The party was in full swing as the next course appeared. Stadtländer had planned to cook lake trout from Nottawasaga Bay but the winds were so strong last week no fishing boats had put out. Instead, he sourced some Lake Huron pickerel and three sizeable pike from a lake near his farm. He pan-seared the pickerel in brown butter and fragrant savoury until the flesh was gloriously moist and soft. As for the pike, he filletted the fish and cubed the flesh, mixing it with egg white, salt and pepper, cream and butter (pike likes butter), shallots and a dash of kirsch, then he pressed the mixture into little dumplings which he poached in chicken stock. God, they were delectable. Everyone got two on their plates, but we all agreed we could have eaten twenty. Keeping the fish company were three fat spears of green asparagus in brown tarragon butter and a little wild rice which Michael had roasted with onions to modify its texture. We drank Grange of Prince Edward Victoria Block Chardonnay from the already legendary 2007 vintage – a rich, elegant, tangy wine that worked particularly well with those pike dumplings (moans of pleasure).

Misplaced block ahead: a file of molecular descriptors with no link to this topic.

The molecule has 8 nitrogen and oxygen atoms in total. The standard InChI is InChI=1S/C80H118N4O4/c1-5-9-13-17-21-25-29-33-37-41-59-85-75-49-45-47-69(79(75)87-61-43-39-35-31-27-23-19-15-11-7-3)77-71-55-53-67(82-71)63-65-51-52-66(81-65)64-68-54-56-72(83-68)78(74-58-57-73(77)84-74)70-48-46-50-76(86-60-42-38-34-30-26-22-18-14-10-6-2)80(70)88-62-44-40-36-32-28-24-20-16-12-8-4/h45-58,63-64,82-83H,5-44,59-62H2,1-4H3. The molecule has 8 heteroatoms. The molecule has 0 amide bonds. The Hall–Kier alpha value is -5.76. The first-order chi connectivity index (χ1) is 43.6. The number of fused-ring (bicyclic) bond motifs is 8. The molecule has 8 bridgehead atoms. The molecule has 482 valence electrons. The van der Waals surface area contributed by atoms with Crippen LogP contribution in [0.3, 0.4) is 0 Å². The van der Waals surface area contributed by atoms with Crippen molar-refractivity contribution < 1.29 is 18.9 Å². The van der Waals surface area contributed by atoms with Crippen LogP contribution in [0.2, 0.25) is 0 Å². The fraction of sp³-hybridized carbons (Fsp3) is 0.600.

Finally – the hour of the pig was upon us. These were sucking piglets from Eigensinn Farm – the cross of two old European heritage breeds (red wattle and black English) that Stadtländer favours. Such sweet juicy pork; such crisp crackling… And with it a jus reduced from the piglet bones. Alongside were vegetables from the farm – tender Swiss chard and wild burdock root. Michael has to uproot great patches of burdock each spring to stop it taking over the entire property. Rather than chucking it onto the compost he fed it to us, first cleaning and slicing the roots then roasting them off with sunflower oil seasoned with pepper and maple syrup. The firm, bittersweet little ovals were a clever contrast with the meat. Stealing the show, however, were some exquisitely soft ravioli filled with spinach and crushed hazelnuts and tossed in a pesto made from the green part of wild leeks picked from Michael’s wood lot. The wild leek bulbs also appeared, roasted in duck fat with a touch of maple syrup and apple cider vinegar. To drink, the great chef chose Tawse’s fruity 2008 Lauritzen Vineyard Pinot Noir – yet another triumph.